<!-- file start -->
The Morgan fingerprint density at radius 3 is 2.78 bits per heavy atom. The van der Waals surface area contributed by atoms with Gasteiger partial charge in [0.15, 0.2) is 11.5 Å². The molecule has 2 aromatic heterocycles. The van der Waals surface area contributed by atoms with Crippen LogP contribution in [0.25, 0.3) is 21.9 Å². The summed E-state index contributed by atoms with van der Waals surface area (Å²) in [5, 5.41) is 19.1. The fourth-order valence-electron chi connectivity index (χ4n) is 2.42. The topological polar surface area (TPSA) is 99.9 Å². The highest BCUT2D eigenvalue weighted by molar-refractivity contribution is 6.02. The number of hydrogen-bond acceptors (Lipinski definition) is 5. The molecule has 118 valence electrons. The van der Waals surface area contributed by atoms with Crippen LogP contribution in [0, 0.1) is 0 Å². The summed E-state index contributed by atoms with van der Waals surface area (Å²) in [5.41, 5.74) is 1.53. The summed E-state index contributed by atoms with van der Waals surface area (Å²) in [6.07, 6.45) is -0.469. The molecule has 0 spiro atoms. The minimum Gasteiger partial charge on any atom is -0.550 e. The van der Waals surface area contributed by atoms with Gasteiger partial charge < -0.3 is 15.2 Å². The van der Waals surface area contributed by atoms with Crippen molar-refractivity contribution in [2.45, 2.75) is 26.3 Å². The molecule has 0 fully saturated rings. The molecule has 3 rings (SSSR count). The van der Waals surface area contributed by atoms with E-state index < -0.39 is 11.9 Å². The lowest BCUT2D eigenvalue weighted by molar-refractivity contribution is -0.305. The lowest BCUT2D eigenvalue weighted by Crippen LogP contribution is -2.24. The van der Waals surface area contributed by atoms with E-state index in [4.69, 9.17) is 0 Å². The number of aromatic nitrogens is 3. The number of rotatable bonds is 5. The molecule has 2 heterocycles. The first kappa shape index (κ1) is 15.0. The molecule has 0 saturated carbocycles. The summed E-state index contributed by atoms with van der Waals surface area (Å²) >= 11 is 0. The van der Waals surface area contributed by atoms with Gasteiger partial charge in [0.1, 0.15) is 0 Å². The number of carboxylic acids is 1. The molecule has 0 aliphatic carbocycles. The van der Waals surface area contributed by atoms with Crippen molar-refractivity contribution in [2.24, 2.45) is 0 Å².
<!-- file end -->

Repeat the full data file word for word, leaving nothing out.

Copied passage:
The Morgan fingerprint density at radius 3 is 2.78 bits per heavy atom. The van der Waals surface area contributed by atoms with Gasteiger partial charge in [0.15, 0.2) is 11.5 Å². The molecule has 2 aromatic heterocycles. The van der Waals surface area contributed by atoms with Crippen LogP contribution in [0.25, 0.3) is 21.9 Å². The summed E-state index contributed by atoms with van der Waals surface area (Å²) in [5, 5.41) is 19.1. The fourth-order valence-electron chi connectivity index (χ4n) is 2.42. The topological polar surface area (TPSA) is 99.9 Å². The highest BCUT2D eigenvalue weighted by molar-refractivity contribution is 6.02. The number of hydrogen-bond acceptors (Lipinski definition) is 5. The molecule has 118 valence electrons. The van der Waals surface area contributed by atoms with Crippen LogP contribution in [0, 0.1) is 0 Å². The summed E-state index contributed by atoms with van der Waals surface area (Å²) in [5.41, 5.74) is 1.53. The summed E-state index contributed by atoms with van der Waals surface area (Å²) in [6.07, 6.45) is -0.469. The molecule has 0 spiro atoms. The minimum Gasteiger partial charge on any atom is -0.550 e. The van der Waals surface area contributed by atoms with Gasteiger partial charge < -0.3 is 15.2 Å². The van der Waals surface area contributed by atoms with Crippen molar-refractivity contribution in [2.45, 2.75) is 26.3 Å². The molecule has 0 fully saturated rings. The molecule has 3 rings (SSSR count). The van der Waals surface area contributed by atoms with E-state index < -0.39 is 11.9 Å². The lowest BCUT2D eigenvalue weighted by molar-refractivity contribution is -0.305. The lowest BCUT2D eigenvalue weighted by Crippen LogP contribution is -2.24. The van der Waals surface area contributed by atoms with E-state index in [4.69, 9.17) is 0 Å². The number of aromatic nitrogens is 3. The number of rotatable bonds is 5. The molecule has 2 heterocycles. The first kappa shape index (κ1) is 15.0. The molecule has 0 saturated carbocycles. The summed E-state index contributed by atoms with van der Waals surface area (Å²) >= 11 is 0. The van der Waals surface area contributed by atoms with Gasteiger partial charge in [0.1, 0.15) is 0 Å². The number of carboxylic acids is 1. The molecule has 0 aliphatic carbocycles. The van der Waals surface area contributed by atoms with Crippen molar-refractivity contribution in [2.24, 2.45) is 0 Å².